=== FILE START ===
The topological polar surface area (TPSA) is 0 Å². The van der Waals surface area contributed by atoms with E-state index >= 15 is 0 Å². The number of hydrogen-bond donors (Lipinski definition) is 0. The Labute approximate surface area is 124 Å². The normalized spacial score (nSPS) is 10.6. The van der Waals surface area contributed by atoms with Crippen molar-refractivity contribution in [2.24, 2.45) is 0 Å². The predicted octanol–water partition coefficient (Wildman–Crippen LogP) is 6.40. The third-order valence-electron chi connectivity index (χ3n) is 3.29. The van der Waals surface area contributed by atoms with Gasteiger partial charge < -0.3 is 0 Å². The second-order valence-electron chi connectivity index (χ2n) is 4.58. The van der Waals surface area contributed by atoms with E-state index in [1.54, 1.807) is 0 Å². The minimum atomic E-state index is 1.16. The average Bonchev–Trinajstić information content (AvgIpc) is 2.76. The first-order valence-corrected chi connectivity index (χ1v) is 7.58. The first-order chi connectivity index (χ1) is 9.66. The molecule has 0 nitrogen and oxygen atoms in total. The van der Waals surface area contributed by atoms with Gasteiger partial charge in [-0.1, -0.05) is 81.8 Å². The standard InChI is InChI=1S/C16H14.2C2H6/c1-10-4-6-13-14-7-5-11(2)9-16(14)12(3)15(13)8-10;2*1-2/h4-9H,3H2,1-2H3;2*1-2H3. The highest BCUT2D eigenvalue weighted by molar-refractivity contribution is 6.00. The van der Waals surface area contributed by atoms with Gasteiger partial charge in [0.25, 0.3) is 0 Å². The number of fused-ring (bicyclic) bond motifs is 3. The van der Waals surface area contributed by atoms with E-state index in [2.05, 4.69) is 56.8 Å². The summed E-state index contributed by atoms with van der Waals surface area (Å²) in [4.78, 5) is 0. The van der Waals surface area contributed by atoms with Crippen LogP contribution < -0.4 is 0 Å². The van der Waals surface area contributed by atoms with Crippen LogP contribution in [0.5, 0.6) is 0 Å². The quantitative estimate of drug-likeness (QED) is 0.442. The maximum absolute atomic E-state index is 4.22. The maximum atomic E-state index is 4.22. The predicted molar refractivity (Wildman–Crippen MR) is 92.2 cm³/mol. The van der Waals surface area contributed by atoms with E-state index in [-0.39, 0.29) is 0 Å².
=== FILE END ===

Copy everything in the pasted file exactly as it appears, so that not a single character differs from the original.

The topological polar surface area (TPSA) is 0 Å². The van der Waals surface area contributed by atoms with E-state index >= 15 is 0 Å². The number of hydrogen-bond donors (Lipinski definition) is 0. The Labute approximate surface area is 124 Å². The normalized spacial score (nSPS) is 10.6. The van der Waals surface area contributed by atoms with Crippen molar-refractivity contribution in [2.24, 2.45) is 0 Å². The predicted octanol–water partition coefficient (Wildman–Crippen LogP) is 6.40. The third-order valence-electron chi connectivity index (χ3n) is 3.29. The van der Waals surface area contributed by atoms with Gasteiger partial charge < -0.3 is 0 Å². The second-order valence-electron chi connectivity index (χ2n) is 4.58. The van der Waals surface area contributed by atoms with E-state index in [1.54, 1.807) is 0 Å². The minimum atomic E-state index is 1.16. The average Bonchev–Trinajstić information content (AvgIpc) is 2.76. The first-order valence-corrected chi connectivity index (χ1v) is 7.58. The first-order chi connectivity index (χ1) is 9.66. The molecule has 0 nitrogen and oxygen atoms in total. The van der Waals surface area contributed by atoms with Gasteiger partial charge in [-0.1, -0.05) is 81.8 Å². The standard InChI is InChI=1S/C16H14.2C2H6/c1-10-4-6-13-14-7-5-11(2)9-16(14)12(3)15(13)8-10;2*1-2/h4-9H,3H2,1-2H3;2*1-2H3. The highest BCUT2D eigenvalue weighted by molar-refractivity contribution is 6.00. The van der Waals surface area contributed by atoms with Gasteiger partial charge in [0.25, 0.3) is 0 Å². The number of fused-ring (bicyclic) bond motifs is 3. The van der Waals surface area contributed by atoms with E-state index in [2.05, 4.69) is 56.8 Å². The summed E-state index contributed by atoms with van der Waals surface area (Å²) in [4.78, 5) is 0. The van der Waals surface area contributed by atoms with Crippen LogP contribution < -0.4 is 0 Å². The van der Waals surface area contributed by atoms with Crippen LogP contribution in [0.5, 0.6) is 0 Å². The quantitative estimate of drug-likeness (QED) is 0.442. The maximum absolute atomic E-state index is 4.22. The maximum atomic E-state index is 4.22. The predicted molar refractivity (Wildman–Crippen MR) is 92.2 cm³/mol. The van der Waals surface area contributed by atoms with E-state index in [-0.39, 0.29) is 0 Å².